Development of an infrared and electrochemical approach on the basis of extraordinary transmission for the study of the reaction mechanism of membrane proteins


Periodic sub wavelength arrays have been found to transmit more light than is incident upon their holes, also in the infrared spectral range. This so called extraordinary infrared transmission resonance, however, was not yet used to study large molecular structures like for example membrane proteins of several nm size. Here we suggest integrating sub wavelength arrays of different size and composition in spectroelectrochemical cells to obtain a new tool for the study of large molecular structures and ensembles. Proteins will be immobilized directly on the array or indirectly via nanoparticles.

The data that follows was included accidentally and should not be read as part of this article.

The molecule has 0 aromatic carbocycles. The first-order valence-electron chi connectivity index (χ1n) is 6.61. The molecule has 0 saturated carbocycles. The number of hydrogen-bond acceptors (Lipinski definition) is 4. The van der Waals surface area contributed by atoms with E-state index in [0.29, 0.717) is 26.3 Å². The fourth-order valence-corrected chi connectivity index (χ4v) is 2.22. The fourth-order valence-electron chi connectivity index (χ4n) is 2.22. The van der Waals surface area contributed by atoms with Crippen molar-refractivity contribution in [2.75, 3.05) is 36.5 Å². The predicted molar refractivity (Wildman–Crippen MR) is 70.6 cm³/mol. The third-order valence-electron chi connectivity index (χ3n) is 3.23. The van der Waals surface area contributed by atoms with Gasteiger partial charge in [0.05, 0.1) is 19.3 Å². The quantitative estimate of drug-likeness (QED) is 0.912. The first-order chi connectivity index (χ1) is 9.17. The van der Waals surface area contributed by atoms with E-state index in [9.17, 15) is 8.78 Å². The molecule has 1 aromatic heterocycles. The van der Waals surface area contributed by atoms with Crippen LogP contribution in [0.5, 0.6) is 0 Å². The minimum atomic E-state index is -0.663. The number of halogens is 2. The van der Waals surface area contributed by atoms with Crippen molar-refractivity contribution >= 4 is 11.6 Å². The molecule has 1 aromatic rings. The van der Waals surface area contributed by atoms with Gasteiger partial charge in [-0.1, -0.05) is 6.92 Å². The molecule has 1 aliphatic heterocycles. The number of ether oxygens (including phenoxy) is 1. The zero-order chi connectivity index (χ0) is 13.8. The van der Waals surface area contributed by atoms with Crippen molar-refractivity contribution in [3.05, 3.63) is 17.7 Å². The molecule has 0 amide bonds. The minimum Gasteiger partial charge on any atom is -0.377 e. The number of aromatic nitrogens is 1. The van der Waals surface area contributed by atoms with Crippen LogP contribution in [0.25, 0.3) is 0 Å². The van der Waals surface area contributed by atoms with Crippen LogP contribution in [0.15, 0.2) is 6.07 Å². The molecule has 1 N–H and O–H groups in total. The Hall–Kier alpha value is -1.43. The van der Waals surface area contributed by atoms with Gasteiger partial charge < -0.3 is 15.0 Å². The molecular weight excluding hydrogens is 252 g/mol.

The spectral range from the mid infrared to the far infrared will be probed enabling the observation of protein action at the level of single functional groups within large proteins and thus providing essential knowledge’s for the understanding of the mechanism of the studied enzymes. We will develop and apply the technique for the study on the conformational control of the catalytic reaction mechanism of the membrane protein NADH ubiquinone reductase, which is the crucial entry point of the respiratory chain. The approach will then be also adapted to other redox active membrane proteins and complex structures.